The FlexRay protocol is a unique time-triggered protocol that provides options for deterministic data that arrives in a predictable time frame (down to the microsecond) as well as CAN-like dynamic event-driven data to handle a large variety of frames. FlexRay accomplishes this hybrid of core static frames and dynamic frames with a pre-set communication cycle that provides a pre-defined space for static and dynamic data. This space is configured with the network by the network designer. While CAN nodes only needed to know the correct baud rate to communicate, nodes on a FlexRay network must know how all the pieces of the network are configured in order to communicate.
As with any multi-drop bus, only one node can electrically write data to the bus at a time. If two nodes were to write at the same time, you end up with contention on the bus and data becomes corrupt. There are a variety of schemes used to prevent contention on a bus. CAN, for example, used an arbitration scheme where nodes will yield to other nodes if they see a message with higher priority being sent on a bus. While flexible and easy to expand, this technique does not allow for very high data rates and cannot guarantee timely delivery of data. FlexRay manages multiple nodes with a Time Division Multiple Access or TDMA scheme. Every FlexRay node is synchronized to the same clock, and each nodes waits for its turn to write on the bus. Because the timing is consistent in a TDMA scheme, FlexRay is able to guarantee determinism or the consistency of data deliver to nodes on the network. This provides many advantages for systems that depend on up-to-date data between nodes.
Embedded networks are different from PC-based networks in that they have a closed configuration and do not change once they are assembled in the production product. This eliminates the need for additional mechanisms to automatically discover and configure devices at run-time, much like a PC does when joining a new wired or wireless network. By designing network configurations ahead of time, network designers save significant cost and increase reliability of the network.
For a TDMA network such as FlexRay to work correctly, all nodes must be configured correctly. The FlexRay standard is adaptable to many different types of networks and allows network designers to make tradeoffs between network update speeds, deterministic data volume, and dynamic data volume among other parameters. Every FlexRay network may be different, so each node must be programmed with correct network parameters before it can participate on the bus.
To facilitate maintaining network configurations between nodes, FlexRay committee standardized a format for the storage and transfer of these parameters in the engineering process. The Field Bus Exchange Format, or FIBEX file is an ASAM-defined standard that allows network designers, prototypers, validaters, and testers to easily share network parameters and quickly configure ECUs, test tools, hardware-in-the-loop simulation systems, and so on for easy access to the bus.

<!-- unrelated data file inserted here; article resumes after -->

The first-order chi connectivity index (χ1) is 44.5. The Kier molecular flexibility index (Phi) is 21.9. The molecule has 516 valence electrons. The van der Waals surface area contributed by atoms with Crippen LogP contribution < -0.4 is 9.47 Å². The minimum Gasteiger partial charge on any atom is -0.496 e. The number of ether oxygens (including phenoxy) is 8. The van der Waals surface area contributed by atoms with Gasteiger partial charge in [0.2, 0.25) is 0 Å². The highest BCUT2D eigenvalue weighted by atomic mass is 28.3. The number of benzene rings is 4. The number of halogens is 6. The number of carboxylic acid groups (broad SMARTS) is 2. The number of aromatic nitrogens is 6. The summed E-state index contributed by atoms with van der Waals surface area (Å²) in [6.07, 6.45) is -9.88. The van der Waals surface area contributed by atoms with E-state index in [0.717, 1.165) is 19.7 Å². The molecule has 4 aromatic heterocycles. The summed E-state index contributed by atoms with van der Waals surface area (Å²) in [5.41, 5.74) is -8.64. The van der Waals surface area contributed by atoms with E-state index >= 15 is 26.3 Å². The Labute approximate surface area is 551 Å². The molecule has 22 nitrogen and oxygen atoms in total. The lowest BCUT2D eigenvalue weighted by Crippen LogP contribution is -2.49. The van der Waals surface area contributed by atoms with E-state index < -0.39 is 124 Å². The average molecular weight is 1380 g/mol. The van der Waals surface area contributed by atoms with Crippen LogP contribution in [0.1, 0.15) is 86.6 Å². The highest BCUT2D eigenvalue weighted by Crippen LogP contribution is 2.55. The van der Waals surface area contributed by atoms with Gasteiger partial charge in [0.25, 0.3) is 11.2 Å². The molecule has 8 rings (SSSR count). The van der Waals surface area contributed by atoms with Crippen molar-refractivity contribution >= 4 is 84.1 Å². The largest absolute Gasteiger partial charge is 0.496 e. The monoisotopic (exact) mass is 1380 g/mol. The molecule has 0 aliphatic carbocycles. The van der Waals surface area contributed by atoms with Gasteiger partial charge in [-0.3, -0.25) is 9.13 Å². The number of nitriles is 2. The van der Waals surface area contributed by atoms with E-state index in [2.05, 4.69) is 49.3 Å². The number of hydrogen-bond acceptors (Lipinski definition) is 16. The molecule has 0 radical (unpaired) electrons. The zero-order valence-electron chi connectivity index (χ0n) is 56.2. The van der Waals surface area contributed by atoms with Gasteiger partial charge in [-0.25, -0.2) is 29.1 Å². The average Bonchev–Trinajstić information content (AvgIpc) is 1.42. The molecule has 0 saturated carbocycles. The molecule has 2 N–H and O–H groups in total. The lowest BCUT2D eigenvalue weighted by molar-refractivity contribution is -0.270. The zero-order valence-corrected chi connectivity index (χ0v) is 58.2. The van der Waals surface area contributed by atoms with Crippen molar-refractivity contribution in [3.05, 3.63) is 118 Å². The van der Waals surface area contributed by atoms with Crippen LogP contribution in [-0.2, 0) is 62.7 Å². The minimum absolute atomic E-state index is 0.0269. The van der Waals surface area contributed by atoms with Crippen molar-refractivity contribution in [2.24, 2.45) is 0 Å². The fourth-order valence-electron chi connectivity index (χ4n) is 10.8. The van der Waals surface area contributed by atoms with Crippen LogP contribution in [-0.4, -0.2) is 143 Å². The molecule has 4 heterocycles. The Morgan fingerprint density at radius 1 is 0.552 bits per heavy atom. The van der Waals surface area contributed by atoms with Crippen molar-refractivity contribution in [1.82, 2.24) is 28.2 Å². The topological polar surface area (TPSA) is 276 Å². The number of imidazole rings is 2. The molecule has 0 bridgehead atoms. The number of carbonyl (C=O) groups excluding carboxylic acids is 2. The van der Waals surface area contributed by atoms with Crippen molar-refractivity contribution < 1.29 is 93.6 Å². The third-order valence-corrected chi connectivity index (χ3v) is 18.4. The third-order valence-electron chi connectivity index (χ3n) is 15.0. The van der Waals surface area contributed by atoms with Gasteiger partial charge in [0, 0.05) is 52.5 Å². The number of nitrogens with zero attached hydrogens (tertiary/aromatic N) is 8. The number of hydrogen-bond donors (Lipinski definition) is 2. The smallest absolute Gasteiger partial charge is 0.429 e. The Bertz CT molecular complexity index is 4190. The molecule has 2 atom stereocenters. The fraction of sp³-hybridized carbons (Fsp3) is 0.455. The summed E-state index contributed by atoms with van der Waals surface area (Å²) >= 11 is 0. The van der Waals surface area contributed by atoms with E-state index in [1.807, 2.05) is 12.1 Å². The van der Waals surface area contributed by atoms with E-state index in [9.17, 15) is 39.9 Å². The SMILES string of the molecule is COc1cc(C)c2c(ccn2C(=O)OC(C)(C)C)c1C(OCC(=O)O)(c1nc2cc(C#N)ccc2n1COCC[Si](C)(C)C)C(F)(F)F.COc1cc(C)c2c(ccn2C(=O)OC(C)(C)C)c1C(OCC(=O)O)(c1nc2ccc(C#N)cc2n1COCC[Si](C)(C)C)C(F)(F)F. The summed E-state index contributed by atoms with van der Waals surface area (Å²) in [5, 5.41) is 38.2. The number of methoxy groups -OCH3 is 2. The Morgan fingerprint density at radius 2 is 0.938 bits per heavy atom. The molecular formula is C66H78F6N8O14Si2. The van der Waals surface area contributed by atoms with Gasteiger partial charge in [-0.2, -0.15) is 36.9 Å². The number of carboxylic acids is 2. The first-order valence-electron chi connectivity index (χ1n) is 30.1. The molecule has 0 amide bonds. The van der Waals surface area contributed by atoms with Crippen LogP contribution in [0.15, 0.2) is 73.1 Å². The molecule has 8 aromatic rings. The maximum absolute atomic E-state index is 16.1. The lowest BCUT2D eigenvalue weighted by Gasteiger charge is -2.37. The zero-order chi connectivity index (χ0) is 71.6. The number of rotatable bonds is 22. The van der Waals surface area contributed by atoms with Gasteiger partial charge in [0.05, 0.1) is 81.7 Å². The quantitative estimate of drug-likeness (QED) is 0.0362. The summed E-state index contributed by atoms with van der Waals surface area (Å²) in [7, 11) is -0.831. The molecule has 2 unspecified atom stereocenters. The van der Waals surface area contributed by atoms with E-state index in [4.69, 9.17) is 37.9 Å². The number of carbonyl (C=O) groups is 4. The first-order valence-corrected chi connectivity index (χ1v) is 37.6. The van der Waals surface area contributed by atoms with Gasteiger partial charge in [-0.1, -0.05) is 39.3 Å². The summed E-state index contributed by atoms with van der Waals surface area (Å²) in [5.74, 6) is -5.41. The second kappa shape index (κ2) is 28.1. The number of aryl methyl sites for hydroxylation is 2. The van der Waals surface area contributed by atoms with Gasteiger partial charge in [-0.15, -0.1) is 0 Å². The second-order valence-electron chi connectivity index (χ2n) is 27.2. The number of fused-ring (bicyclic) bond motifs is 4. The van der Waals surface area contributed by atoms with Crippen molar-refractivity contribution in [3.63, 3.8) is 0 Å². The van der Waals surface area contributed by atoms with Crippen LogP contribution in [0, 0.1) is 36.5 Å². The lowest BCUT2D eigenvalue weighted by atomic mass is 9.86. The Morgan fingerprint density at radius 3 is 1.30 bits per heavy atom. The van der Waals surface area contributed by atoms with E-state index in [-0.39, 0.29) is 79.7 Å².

The Communication Cycle
The FlexRay communication cycle is the fundamental element of the media-access scheme within FlexRay. The duration of a cycle is fixed when the network is designed, but is typically around 1-5 ms. There are four main parts to a communication cycle:
Figure 1: Communication Cycle
- Static Segment
Reserved slots for deterministic data that arrives at a fixed period.
- Dynamic Segment
The dynamic segment behaves in a fashion similar to CAN and is used for a wider variety of event-based data that does not require determinism.
- Symbol Window
Typically used for network maintenance and signaling for starting the network.
- Network Idle Time
A known "quiet" time used to maintain synchronization between node clocks.
Figure 2. Detail of the FlexRay macrotick
The smallest practical unit of time on a FlexRay network is a macrotick. FlexRay controllers actively synchronize themselves and adjust their local clocks so that the macrotick occurs at the same point in time on every node across the network. While configurable for a particular network, macroticks are often 1 microsecond long. Because the macrotick is synchronized, data that relies on it is also synchronized.
1. Static Segment
Figure 3: Illustration of a static segment with 3 ECUs transmitting data to 4 reserved slots.
The static segment, represented as the blue portion of the frame, is the space in the cycle dedicated to scheduling a number of time-triggered frames. The segment is broken up into slots, each slot containing a reserved frame of data. When each slot occurs in time, the reserved ECU has the opportunity to transmit its data into that slot. Once that time passes, the ECU must wait until the next cycle to transmit its data in that slot. Because the exact point in time is known in the cycle, the data is deterministic and programs know exactly how old the data is. This is extremely useful when calculating control loops that depend on consistently spaced data. Figure 3 illustrates a simple network with four static slots being used by three ECUs. Actual FlexRay networks may contain up to several dozen static slots.
Figure 4. Illustration of a static slot with ECU #2 missing.
If an ECU goes offline or decides not to transmit data, its slot remains open and is not used by any other ECU, as shown in Figure 4.
2. Dynamic Segment
Figure 5. Illustration of FlexRay dynamic slots with one ECU broadcasting data.
Most embedded networks have a small number of high-speed messages and a large number of lower-speed, less-critical networks. To accommodate a wide variety of data without slowing down the FlexRay cycle with an excessive number of static slots, the dynamic segment allows occasionally transmitted data. The segment is a fixed length, so there is a limit of the fixed amount of data that can be placed in the dynamic segment per cycle. To prioritize the data, minislots are pre-assigned to each frame of data that is eligible for transmission in the dynamic segment. A minislot is typically a macrotick (a microsecond) long. Higher priority data receives a minislot closer to the beginning of the dynamic frame.